Can everyone be as well off as we in the West are? That is the comprehensive and difficult question that will be asked when the University of Agder and the Strømme Foundation gather experts from NORAD, the UN and NHO to discuss how the job market can lead to development.
"What elements have to be in place for a job to have a positive effect on individual people, local communities and nations?" Associate Professor Vito Laterza at the Department of Global Development and Planning asks.
This coming Monday, the department invites all those who are interested to a seminar at the University of Agder. The UN’s Sustainable Development Goals for ending poverty and creating economic growth are up for debate.
Ending poverty is the first of the UN’s 17 Sustainable Development Goals. Within 2030, the UN wants to end all extreme forms of poverty. The UN counts people who have less than $1.9 a day to live on as extremely poor.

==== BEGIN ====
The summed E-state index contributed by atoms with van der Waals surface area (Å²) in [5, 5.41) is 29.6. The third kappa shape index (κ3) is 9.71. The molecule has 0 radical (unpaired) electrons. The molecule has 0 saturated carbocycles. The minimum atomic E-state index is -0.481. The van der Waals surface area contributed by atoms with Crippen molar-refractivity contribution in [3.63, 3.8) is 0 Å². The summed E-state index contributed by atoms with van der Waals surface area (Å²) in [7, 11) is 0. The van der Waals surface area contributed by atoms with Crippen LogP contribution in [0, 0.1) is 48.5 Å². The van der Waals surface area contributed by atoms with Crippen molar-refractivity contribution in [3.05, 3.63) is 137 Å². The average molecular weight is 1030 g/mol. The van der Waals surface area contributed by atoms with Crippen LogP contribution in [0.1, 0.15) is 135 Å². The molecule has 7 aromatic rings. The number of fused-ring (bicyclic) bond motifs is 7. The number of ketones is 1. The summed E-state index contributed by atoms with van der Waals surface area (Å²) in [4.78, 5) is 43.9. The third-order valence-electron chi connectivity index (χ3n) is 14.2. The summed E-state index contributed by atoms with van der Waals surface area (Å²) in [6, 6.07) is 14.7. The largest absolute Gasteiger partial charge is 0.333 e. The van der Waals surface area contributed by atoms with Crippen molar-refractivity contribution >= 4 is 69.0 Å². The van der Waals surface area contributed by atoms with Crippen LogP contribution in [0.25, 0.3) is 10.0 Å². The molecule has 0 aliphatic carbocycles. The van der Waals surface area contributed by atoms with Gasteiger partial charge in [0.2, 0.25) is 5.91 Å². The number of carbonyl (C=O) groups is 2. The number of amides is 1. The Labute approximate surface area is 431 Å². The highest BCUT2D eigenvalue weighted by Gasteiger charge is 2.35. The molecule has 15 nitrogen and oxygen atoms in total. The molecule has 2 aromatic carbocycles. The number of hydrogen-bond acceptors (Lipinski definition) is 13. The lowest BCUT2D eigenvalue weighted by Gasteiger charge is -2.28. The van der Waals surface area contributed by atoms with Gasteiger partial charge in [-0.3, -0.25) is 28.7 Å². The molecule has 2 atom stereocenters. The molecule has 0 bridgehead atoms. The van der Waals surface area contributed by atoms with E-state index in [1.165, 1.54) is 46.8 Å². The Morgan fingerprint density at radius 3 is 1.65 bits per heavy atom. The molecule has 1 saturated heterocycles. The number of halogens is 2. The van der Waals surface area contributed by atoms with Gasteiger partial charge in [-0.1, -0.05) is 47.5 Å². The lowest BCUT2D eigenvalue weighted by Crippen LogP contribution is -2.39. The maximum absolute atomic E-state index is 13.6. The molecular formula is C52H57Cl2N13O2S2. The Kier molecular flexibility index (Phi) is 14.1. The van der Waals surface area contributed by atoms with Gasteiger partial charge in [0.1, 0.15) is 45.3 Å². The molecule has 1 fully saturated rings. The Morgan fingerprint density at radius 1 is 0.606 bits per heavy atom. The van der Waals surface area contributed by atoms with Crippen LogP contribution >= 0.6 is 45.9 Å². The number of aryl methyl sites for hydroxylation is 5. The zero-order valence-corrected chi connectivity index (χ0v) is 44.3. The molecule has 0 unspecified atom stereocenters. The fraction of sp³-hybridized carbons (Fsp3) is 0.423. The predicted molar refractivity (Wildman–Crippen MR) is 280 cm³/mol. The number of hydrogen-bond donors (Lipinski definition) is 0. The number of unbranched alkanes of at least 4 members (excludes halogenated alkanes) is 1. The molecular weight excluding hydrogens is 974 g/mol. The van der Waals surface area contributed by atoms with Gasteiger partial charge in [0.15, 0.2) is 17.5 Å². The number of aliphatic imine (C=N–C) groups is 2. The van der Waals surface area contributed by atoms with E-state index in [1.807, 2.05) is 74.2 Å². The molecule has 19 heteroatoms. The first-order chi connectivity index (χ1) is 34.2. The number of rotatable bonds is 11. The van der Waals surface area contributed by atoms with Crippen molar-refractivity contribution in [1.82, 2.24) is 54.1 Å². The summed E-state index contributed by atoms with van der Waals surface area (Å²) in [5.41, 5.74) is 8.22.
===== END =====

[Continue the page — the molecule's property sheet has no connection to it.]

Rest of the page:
Sustainable Development Goal number 8 is about work and economic growth. The UN wants all people to be employed and able to do decent work. To reach these goals within 2030, you also must look at how this can be carried out and achieved.
Is it realistic to think that workers in poor countries will get the same rights as workers in the West? Or are we doing them a disservice when we demand that they get minimum wage, the right to unionise, social protection and having a safe work place?
Wenche Fone, Director of the Civil Society Department in NORAD (the Norwegian Agency for Development Cooperation), Henrik Munthe, attorney at law and negotiator in NHO (the Confederation of Norwegian Enterprise), Mathews Philip, Executive Director in South India Cell for Human Rights Education and Monitoring, and Titus Tenga, international director in the Strømme Foundation, will be discussing the issues.